Since Amazon dominates online book sales even more than it dominates other online retail, its coffers will likely get a boost from Book World’s demise.
Glenn Butts, a flight instructor and pastor browsing among the bargains in West Bend, said he bought books “50 percent in person, 50 percent online.” In the future, he said, “it will probably be all online.”
Still, he had his regrets. “People are getting their information these days from God knows where,” he said. “You go into a bookstore to get something a bit more in-depth, to read it and digest it. That acts against fake news.”
Other customers remained resolute.
“I don’t like doing things online, so I won’t be buying books there,” said Susan Briggs, a former substitute teacher buying a collection of Emerson essays in Mequon. “Technology is going to be the downfall of civilization.”
Stoicism is a classic Midwest attribute, which probably helped keep Book World alive for years.
“Convenience changes our expectations, and then erodes our taste,” said Michael Schutz, who grew up riding his bike to the Book World in Portage, where he bought everything Stephen King wrote. That pushed Mr. Schutz to become a horror writer himself.
Looming over the fate of the stores is Amazon. Mark Dupont, Mr. Streur’s son-in-law and Book World’s senior vice president, said in an interview at the chain’s headquarters here that he, unlike others in the industry, did not hold any animosity toward the retailer.
“To go online is so easy, so convenient,” he said. “To draw people into a store now is a monumental challenge. This is a huge sea change for retail. I don’t see any end to it.”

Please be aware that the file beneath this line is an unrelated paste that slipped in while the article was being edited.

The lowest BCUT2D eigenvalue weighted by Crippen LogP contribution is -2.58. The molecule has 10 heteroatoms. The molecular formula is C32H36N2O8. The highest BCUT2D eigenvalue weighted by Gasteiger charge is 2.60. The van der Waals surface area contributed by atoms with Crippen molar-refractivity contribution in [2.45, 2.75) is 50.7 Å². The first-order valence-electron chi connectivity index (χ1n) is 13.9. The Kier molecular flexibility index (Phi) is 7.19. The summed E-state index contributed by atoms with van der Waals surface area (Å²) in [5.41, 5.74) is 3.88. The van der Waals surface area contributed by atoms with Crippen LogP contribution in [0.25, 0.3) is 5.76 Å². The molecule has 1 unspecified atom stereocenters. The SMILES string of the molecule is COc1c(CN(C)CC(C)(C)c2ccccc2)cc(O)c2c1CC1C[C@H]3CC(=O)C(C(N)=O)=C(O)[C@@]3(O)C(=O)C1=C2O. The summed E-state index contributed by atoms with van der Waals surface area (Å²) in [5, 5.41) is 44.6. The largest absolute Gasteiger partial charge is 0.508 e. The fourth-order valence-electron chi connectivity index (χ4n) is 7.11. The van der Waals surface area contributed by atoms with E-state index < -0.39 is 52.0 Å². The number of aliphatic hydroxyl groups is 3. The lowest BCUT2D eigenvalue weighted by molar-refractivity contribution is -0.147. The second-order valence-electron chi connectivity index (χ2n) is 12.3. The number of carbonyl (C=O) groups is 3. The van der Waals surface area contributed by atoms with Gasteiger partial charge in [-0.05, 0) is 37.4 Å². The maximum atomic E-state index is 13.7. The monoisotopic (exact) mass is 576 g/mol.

Some Book World managers were less forgiving.
“There’s no way to compete against Amazon, which doesn’t care if it makes a profit,” said Erik Sanstad, the manager of the Mequon store. Still, he added: “I’m a little reluctant to say the internet killed Book World. We never advertised, never got our name out there.”
The biggest bookstore chain is Barnes & Noble, which has been struggling for many years and has closed about 10 percent of its stores since 2011. Its most recent pivot was to go back to its roots and concentrate on bookselling.
Books-a-Million, taken private by its investors in 2015 after its market capitalization plunged, is ranked second. Half Price Books, many of whose books are secondhand or remainders, is third.
“The age of the physical chain of bookstores is behind us — unless you don’t need to be profitable,” said Daniel Goldin, the owner of Boswell Book Company in Milwaukee, the sole surviving descendant of a local chain that began in 1927.
“You can never save enough money through centralization to be able to compete with Amazon,” he said. “Instead, you have to go in the other direction — be so rooted in your community you can turn on a dime.”
That is what Michael Bauer hopes to do in Minocqua, a town near the Michigan border. He owns a gift shop where he sells a small quantity of children’s books, local guides and cookbooks. When the Book World across the street announced its demise, he saw an opportunity.
This month, Mr. Bauer, 63, signed a contract to buy the Book World building and its fixtures for more than $300,000. He hopes to open it as a new bookstore, which he’ll run with his fianceé, by March 1.
“I like tradition. I like antiques,” he said. “I think it’s important for kids to read, and do it the old-fashioned way.”
But he’s aware of the challenges. “I don’t think there’s any doubt that Amazon, Walmart, all those places made it more difficult for a single store,” Mr. Bauer said. “But if you work hard, and provide a good product, you will” — and he settled for the bare minimum — “exist.”